Getting a Rule Right and Writing a Wrong Rule: The IRS Demands a Return on All Punitive Damages
Mary Jane Morrison
Hamline University - School of Law
January 1, 1984
Connecticut Law Review, Vol. 17, p. 39, 1984
This article focuses on the Internal Revenue Service’s view of punitive damages received in personal injury litigation as non-taxable. In 1984, the IRS ruling (based on a 1975 revenue ruling) was reversed. The author explains what the 1975 ruling really meant, why that rule was correct, and why the 1984 ruling is based on a correct principle but is incorrect in its particulars. The thesis of this article is that, although punitive damages ought always be taxable, not every award that is legitimately described as punitive or that is intimately connected to the culpability of the tortfeasor is the kind of punitive damages that ought to be taxable.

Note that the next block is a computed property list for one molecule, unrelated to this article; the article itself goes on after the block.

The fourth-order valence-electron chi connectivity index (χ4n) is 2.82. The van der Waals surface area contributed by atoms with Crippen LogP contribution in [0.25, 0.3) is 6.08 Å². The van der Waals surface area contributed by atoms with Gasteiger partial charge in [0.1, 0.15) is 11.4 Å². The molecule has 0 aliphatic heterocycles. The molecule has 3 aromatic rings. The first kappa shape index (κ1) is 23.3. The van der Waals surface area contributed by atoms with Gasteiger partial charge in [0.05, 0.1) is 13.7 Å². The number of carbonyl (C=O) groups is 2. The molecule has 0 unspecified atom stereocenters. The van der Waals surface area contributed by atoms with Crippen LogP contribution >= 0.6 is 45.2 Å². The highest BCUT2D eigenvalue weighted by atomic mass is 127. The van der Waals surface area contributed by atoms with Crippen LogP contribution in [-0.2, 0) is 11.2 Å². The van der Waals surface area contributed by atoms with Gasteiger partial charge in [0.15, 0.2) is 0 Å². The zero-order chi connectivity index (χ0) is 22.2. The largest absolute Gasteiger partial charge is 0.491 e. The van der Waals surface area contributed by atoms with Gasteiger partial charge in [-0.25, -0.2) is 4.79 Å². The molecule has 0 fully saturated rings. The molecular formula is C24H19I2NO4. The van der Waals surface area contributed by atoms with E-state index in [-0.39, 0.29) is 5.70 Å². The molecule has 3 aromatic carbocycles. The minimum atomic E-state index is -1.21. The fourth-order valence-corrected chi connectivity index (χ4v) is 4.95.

Number of Pages in PDF File: 56
Keywords: IRS, punitive damages, personal injury litigation, taxableAccepted Paper Series
Date posted: October 1, 2011
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